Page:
What Lifestyle Habits Can Put You At Risk Of A Brain Stroke?

Strokes are among the leading cause of long-term disability in the elderly, although most can be avoided by adopting a healthy lifestyle.

What Lifestyle Habits Can Put You At Risk Of A Brain Stroke?

The lifestyle changes due to COVID-19 have increased the risks of stroke.

Stoke or simply an interruption in the blood supply of the brain causes inadequacy of oxygen supply resulting in brain damage that disturbs the brain functions. One of the leading causes of death & disability, Stroke attacks 1 out of 4 adults above 25 years of age and claim millions of lives globally every year.

Strokes are among the leading cause of long-term disability in the elderly, although most can be avoided by adopting a healthy lifestyle. Fortunately, regardless of your age or family history, you can start working toward a healthier you now and minimise your risk of stroke. The lifestyle changes due to COVID-19 have increased the risks of stroke. Putting an end to these 5 unhealthy behaviors can improve the quality of your life and lower the risk of stroke. 

Unhealthy Meals & Stroke

Choosing nutritious food is important as it can reduce the chances of stroke by 80%. A balanced diet with the right proportion of fiber, calories, proteins, minerals, vitamins, and alternative nutrients reduces the risk of stroke and other cardiovascular diseases in high-risk patients. Limiting the intake of sodium, salt, saturated fat, and sugar helps regulate blood pressure levels, cholesterol levels, and blood sugar levels. Patients at risk of stroke should restrict eating meat and avoid egg yolk.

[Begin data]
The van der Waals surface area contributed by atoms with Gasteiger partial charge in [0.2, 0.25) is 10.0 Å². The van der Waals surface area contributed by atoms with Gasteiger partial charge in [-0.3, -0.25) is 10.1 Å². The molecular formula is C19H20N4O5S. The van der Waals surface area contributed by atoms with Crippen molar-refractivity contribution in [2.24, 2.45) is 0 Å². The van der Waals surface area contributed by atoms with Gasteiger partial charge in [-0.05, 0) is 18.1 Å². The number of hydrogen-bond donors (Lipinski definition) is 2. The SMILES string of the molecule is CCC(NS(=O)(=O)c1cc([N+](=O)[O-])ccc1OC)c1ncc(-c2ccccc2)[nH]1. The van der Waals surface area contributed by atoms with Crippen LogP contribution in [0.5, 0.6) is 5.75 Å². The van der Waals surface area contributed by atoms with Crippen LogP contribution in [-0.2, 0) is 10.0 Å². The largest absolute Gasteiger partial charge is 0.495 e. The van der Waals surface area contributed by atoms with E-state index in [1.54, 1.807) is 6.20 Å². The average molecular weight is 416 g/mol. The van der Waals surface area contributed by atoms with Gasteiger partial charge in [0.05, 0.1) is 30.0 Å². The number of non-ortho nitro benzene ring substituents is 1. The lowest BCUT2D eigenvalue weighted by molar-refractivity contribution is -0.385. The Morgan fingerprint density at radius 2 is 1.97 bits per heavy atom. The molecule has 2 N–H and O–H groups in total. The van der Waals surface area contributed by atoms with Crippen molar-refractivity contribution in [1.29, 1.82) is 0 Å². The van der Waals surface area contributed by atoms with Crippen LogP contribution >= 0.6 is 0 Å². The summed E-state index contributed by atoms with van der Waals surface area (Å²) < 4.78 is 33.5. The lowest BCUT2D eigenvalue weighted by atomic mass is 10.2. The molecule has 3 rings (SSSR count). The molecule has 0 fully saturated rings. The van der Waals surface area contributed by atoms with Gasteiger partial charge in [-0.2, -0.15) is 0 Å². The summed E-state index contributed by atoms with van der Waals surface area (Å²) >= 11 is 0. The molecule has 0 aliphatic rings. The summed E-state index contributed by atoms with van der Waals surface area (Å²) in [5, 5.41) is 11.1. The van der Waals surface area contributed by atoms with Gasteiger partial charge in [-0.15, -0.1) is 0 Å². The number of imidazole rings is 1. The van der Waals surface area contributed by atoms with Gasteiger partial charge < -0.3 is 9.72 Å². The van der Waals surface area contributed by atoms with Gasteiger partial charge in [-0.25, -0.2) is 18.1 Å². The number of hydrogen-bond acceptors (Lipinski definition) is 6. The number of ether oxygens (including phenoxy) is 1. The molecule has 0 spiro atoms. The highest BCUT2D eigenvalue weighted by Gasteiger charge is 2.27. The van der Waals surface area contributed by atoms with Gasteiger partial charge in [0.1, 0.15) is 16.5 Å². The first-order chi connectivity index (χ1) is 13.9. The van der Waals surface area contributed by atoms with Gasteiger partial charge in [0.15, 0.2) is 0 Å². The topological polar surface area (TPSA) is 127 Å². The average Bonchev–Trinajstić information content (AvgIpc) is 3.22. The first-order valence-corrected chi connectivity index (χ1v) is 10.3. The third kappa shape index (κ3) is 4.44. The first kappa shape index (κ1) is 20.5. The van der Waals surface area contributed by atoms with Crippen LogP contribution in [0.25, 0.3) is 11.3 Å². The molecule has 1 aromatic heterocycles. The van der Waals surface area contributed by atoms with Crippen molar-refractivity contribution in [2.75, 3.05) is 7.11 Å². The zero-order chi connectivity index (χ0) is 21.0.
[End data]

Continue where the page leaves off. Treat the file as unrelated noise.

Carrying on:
Lazy Life & Stroke

Being physically inactive and spending leisure time doing sedentary activities has become common in the younger generation. A lazy lifestyle increases body fat; reduces muscles strength; affects bone density; metabolism, and deprives the overall immune system of the body. Therefore, an inactive lifestyle increases the risks of health issues. 

If you have been lazy, start slow with activities like walking (30-60 min) or mild exercises according to your age and health conditions.

Smoking, Tobacco & Stroke

Smoking and tobacco substances are harmful and are likely to increase the chances of death and risk of stroke. Tobacco contains 7000 toxic chemicals impacting the lungs, damaging body cells, and increasing the threat of stroke. 

Smoke from cigarettes alters cholesterol levels which cause heart disease & stroke. You might not smoke, but passive smoking (inhaling else's' smoke) is also hazardous. 

Quitting smoking improves oxygen level, tasting and smelling ability, improves circulation and lung function. These effects are noticeable and reduce the chances of stroke and related diseases. 

Drinking Habits & Stroke

Drinking patterns varies in every individual, but excessive alcohol has quite an impact on health. And it is associated with increased incidents of stroke. Excessive alcohol contributes to high blood pressure levels (hypertension) and certainly gives rise to heart problems like atrial fibrillation, cardiomyopathy, and stroke. 

Limiting your consumption of alcohol reduces hypertension and cholesterol fluctuations, which are directly responsible for the stroke.

Negligence & Stroke

Any life-threatening disease is the result of an imbalance either in blood pressure levels, cholesterol, or blood sugar level. These risk factors increase with age and attack the vulnerable group, and as soon as you neglect these three elements, they disrupt the harmony of the body. 

Make sure you check your BP, sugar regularly and control your cholesterol level to minimize the chances of stroke. 

Remember that a stroke is a blockage of blood flow in the brain that is caused primarily by unhealthy lifestyle choices. Other uncontrollable factors, such as family history, age, gender, and so on, may exist, but maintaining a healthy lifestyle is a choice that can help to reduce such risks. A stroke can happen unexpectedly. However, a person's lifestyle and genetics can influence whether or not they have one.

(Dr. Khusbu Goel, Consultant Neurologist, HCMCT Manipal Hospital, Dwarka)

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